A study conducted at the Icahn School of Medicine in New York City offers one reason why it should be important to include more women in addiction research. The study found that hormonal changes in women make them particularly susceptible to cocaine's addictive properties.
Published this week in Nature Communications, the study used mice (which experience the same sex differences in drug use as humans) to show that females experienced the most potent effects of cociane at the height of their estrous cycle, when estrogen release is at its peak.
“The mice quickly learned that a particular environment is linked to drugs, and we demonstrated that when these mice, especially females at the height of their estrous cycle, were put into that environment, it stimulated a dopamine reward signal even without cocaine use,” Erin Calipari, PhD, a postdoctoral fellow at the medical school and co-author of the study, said in a news release. This finding helps to explain why women are more likely to become addicted to cocaine than men, and why they report a greater high during their menstrual cycles.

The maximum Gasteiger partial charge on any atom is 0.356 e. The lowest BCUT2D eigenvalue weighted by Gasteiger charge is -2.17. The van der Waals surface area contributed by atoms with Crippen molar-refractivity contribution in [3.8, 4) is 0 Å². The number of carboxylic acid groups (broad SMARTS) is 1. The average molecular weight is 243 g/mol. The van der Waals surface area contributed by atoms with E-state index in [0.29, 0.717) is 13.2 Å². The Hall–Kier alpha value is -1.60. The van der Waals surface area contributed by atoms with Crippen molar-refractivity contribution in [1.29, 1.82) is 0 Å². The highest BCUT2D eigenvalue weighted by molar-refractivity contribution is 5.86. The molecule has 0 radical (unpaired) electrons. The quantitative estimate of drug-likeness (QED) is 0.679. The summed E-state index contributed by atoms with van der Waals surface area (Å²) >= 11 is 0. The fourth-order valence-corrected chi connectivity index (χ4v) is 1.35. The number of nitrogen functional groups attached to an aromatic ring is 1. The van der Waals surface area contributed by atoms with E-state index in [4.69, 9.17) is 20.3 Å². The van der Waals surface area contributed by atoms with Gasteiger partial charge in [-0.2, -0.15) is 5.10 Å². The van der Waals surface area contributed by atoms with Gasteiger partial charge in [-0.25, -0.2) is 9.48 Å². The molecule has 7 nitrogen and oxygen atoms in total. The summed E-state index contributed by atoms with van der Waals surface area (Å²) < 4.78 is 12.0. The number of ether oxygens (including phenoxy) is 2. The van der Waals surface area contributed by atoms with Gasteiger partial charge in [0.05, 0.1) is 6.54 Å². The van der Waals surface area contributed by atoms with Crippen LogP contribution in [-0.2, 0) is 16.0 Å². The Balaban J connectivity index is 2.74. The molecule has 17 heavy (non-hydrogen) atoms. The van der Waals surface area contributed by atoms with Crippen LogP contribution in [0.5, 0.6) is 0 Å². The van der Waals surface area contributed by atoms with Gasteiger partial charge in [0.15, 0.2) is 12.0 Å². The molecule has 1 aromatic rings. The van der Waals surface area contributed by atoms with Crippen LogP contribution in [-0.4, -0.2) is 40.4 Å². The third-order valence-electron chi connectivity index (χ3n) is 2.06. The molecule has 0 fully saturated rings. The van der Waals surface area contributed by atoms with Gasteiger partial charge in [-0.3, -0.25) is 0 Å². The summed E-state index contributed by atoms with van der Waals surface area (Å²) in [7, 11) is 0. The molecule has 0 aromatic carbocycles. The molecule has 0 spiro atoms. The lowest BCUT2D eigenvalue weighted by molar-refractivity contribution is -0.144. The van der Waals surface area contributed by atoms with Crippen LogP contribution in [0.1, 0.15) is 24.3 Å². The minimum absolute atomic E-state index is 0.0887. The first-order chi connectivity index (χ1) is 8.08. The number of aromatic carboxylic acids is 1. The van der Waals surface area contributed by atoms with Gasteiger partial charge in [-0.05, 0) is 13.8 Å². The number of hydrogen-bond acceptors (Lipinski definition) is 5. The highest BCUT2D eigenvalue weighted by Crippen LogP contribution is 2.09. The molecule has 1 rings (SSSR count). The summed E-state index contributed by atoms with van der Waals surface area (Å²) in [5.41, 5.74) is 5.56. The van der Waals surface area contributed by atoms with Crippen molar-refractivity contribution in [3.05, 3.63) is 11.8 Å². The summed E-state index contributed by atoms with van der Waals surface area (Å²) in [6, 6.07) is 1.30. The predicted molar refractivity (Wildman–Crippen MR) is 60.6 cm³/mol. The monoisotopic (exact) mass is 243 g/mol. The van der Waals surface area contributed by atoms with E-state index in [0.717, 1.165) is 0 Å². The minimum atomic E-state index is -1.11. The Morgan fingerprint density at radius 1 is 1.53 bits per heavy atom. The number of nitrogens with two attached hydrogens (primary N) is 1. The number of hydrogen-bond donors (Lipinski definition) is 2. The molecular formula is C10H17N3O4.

“Our study will change the way we think about addiction research to emphasize the need to further understand female subjects, as most research on addiction has been conducted in male subjects,” said Calipari.